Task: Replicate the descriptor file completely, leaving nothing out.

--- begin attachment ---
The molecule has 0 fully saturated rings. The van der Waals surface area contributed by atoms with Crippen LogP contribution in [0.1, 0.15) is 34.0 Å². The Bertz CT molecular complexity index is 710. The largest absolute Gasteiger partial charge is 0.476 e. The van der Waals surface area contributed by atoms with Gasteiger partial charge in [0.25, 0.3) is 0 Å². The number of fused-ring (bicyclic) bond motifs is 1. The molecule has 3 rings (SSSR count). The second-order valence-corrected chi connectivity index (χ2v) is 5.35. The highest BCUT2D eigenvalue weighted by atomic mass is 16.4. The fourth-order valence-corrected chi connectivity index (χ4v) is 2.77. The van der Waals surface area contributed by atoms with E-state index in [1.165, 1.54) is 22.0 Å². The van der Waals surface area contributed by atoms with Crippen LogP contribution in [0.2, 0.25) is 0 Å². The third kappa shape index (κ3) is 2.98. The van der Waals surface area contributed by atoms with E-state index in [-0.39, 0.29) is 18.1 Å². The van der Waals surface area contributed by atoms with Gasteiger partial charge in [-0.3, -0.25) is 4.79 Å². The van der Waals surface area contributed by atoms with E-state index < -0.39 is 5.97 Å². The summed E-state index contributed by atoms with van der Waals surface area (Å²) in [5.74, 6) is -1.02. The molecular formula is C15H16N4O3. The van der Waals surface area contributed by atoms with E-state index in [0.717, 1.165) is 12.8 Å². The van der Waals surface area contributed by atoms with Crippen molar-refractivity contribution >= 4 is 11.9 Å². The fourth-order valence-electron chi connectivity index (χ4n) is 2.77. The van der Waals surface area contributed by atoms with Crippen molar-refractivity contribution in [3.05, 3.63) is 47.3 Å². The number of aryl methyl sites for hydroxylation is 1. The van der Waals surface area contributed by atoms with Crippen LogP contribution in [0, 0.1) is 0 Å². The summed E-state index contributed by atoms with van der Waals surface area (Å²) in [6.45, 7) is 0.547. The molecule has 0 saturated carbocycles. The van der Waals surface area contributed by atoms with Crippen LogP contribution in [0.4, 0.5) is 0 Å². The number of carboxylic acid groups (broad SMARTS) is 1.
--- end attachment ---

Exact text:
The molecule has 0 fully saturated rings. The van der Waals surface area contributed by atoms with Crippen LogP contribution in [0.1, 0.15) is 34.0 Å². The Bertz CT molecular complexity index is 710. The largest absolute Gasteiger partial charge is 0.476 e. The van der Waals surface area contributed by atoms with Gasteiger partial charge in [0.25, 0.3) is 0 Å². The number of fused-ring (bicyclic) bond motifs is 1. The molecule has 3 rings (SSSR count). The second-order valence-corrected chi connectivity index (χ2v) is 5.35. The highest BCUT2D eigenvalue weighted by atomic mass is 16.4. The fourth-order valence-corrected chi connectivity index (χ4v) is 2.77. The van der Waals surface area contributed by atoms with E-state index in [1.165, 1.54) is 22.0 Å². The van der Waals surface area contributed by atoms with Crippen LogP contribution in [0.2, 0.25) is 0 Å². The third kappa shape index (κ3) is 2.98. The van der Waals surface area contributed by atoms with E-state index in [-0.39, 0.29) is 18.1 Å². The van der Waals surface area contributed by atoms with Gasteiger partial charge in [-0.3, -0.25) is 4.79 Å². The van der Waals surface area contributed by atoms with E-state index < -0.39 is 5.97 Å². The summed E-state index contributed by atoms with van der Waals surface area (Å²) in [5.74, 6) is -1.02. The molecular formula is C15H16N4O3. The van der Waals surface area contributed by atoms with E-state index in [0.717, 1.165) is 12.8 Å². The van der Waals surface area contributed by atoms with Crippen molar-refractivity contribution >= 4 is 11.9 Å². The fourth-order valence-electron chi connectivity index (χ4n) is 2.77. The van der Waals surface area contributed by atoms with Crippen molar-refractivity contribution in [3.05, 3.63) is 47.3 Å². The number of aryl methyl sites for hydroxylation is 1. The van der Waals surface area contributed by atoms with Crippen LogP contribution in [0, 0.1) is 0 Å². The summed E-state index contributed by atoms with van der Waals surface area (Å²) in [6.45, 7) is 0.547. The molecule has 0 saturated carbocycles. The van der Waals surface area contributed by atoms with Crippen LogP contribution in [0.4, 0.5) is 0 Å². The number of carboxylic acid groups (broad SMARTS) is 1.